Have Lunch With Present Indiana Students

Howard W. Hewitt – The Present Indiana summer internship program has grown in quality each of its three years. If you have not seen any of the student presentations previously, you should take advantage of the noon time presentations going on this month.

Present Indiana is a segment of the three-part Quality of Life Grant from Lilly Endowment Inc.

Present Indiana offers 8-week internships to Wabash students to study interesting Indiana history and culture. Tuesday, Oct. 9, two of the students made noontime presentations in Detchon Hall. 

The presentations will continue Oct. 18, 25, and Nov. 8 and 15. The presentations on the 18th will feature Matt Vest‘s video and research on the German-based religious immigration to southwestern Indiana. The other presentation will be Robert Campbell‘s study of the actual battle of the Battle of Tippecanoe.

Mitch Brown ’10 gave his presentation on the history of Brown County’s art colony. And even if you’ve been to Brown County to peep at the leaves in fall, you’re still going to learn a lot about the community and its importance in the art world from Mitch’s presentation.

Nearly every Hoosier has visited one of the state’s great state parks. Zac Simpson ’09 spent his summer learning about the history and development of the state’s parks.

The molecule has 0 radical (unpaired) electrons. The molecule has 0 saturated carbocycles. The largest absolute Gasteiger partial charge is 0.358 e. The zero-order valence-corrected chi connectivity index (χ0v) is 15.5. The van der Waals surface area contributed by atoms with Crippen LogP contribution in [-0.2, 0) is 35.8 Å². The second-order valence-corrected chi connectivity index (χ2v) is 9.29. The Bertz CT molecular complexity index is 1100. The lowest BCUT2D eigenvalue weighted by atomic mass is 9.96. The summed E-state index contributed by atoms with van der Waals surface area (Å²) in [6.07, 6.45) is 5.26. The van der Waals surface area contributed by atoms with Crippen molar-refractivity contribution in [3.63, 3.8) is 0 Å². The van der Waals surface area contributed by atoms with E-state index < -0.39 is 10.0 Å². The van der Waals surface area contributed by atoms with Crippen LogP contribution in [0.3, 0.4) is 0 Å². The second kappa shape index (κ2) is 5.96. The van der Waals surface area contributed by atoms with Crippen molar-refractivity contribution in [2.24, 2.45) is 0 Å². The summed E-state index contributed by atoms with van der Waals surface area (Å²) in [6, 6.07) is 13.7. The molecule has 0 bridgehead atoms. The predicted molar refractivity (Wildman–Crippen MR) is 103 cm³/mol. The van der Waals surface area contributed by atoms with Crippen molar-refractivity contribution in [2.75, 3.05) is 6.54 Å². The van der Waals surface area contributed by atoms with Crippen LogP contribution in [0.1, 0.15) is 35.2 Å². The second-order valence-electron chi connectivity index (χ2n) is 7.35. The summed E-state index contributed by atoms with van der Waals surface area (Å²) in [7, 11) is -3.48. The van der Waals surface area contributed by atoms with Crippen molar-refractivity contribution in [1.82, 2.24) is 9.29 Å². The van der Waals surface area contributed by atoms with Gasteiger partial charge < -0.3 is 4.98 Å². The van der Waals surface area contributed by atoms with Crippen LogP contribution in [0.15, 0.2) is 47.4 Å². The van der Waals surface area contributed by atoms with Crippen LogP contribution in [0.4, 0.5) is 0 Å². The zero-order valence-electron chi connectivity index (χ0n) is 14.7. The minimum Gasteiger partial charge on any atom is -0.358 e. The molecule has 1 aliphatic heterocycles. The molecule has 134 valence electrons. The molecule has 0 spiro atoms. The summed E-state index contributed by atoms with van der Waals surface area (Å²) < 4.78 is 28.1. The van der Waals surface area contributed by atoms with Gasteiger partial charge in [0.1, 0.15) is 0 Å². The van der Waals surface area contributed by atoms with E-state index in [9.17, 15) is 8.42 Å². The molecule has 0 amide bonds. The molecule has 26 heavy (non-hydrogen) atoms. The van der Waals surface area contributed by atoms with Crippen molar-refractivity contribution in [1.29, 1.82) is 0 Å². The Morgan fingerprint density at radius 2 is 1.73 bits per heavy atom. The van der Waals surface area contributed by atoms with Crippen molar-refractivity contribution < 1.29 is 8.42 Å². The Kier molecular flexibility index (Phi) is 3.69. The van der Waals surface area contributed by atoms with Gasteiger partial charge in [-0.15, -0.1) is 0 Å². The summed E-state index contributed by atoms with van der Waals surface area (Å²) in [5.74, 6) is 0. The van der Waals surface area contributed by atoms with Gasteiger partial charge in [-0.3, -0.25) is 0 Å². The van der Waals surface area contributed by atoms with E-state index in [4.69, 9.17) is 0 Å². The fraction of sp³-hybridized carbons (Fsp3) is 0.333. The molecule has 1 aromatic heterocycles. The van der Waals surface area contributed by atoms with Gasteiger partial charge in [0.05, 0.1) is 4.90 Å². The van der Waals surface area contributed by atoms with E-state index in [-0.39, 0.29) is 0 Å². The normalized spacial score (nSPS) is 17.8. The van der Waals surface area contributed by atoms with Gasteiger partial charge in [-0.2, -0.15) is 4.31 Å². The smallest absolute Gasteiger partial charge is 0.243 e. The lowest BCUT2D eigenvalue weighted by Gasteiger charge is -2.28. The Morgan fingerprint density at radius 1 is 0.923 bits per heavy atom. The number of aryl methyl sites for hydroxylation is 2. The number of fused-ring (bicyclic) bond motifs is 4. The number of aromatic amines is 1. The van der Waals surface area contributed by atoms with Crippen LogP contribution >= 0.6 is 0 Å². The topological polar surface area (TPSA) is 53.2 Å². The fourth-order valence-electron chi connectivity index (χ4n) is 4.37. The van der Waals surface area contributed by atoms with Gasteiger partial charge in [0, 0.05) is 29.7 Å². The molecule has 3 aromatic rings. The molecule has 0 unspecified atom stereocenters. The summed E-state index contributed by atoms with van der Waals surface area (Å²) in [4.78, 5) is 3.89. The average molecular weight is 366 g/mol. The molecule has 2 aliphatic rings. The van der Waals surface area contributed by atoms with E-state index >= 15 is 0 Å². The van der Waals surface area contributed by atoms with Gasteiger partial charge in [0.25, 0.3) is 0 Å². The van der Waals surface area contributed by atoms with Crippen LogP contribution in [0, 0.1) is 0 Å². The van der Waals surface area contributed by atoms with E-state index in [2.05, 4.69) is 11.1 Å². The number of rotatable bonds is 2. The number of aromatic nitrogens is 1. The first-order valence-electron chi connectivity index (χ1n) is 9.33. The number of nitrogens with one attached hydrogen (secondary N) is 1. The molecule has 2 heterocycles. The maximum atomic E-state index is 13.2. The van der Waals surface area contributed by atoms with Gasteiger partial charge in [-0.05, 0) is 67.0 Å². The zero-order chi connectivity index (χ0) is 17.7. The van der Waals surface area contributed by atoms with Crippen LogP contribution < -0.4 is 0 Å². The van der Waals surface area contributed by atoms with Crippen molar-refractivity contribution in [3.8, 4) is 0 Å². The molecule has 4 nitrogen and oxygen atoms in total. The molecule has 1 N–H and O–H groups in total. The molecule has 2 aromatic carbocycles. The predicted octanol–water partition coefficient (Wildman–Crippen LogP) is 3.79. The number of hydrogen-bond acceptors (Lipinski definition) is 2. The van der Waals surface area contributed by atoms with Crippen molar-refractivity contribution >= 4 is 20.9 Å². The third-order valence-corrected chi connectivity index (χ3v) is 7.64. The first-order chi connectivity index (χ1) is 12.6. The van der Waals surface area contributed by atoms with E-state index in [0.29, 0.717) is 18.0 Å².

Nine students spent the first eight weeks of their summer in the project. The only surprising thing about Present Indiana is that we haven’t had more competition for the summer internship. It’s a well-paid, fun, and educational opportunity for Wabash men.

I’m lucky to help supervise the internship with David Clapp, director of international students. We guide the students in managing their time, narrowing the focus of their projects, and preparing their presentations.

Just Friday Jacob Peerman and Ross McKinney did a presentation on Indiana wine and cheese.

The students are available throughout the year to make on- or off-campus presentations on their projects. Indiana has much to offer – the grant funds projects to show new Hoosiers and older ones alike that the state is rich in cultural diversity.

Top right: Simpson. Lower left: Brown.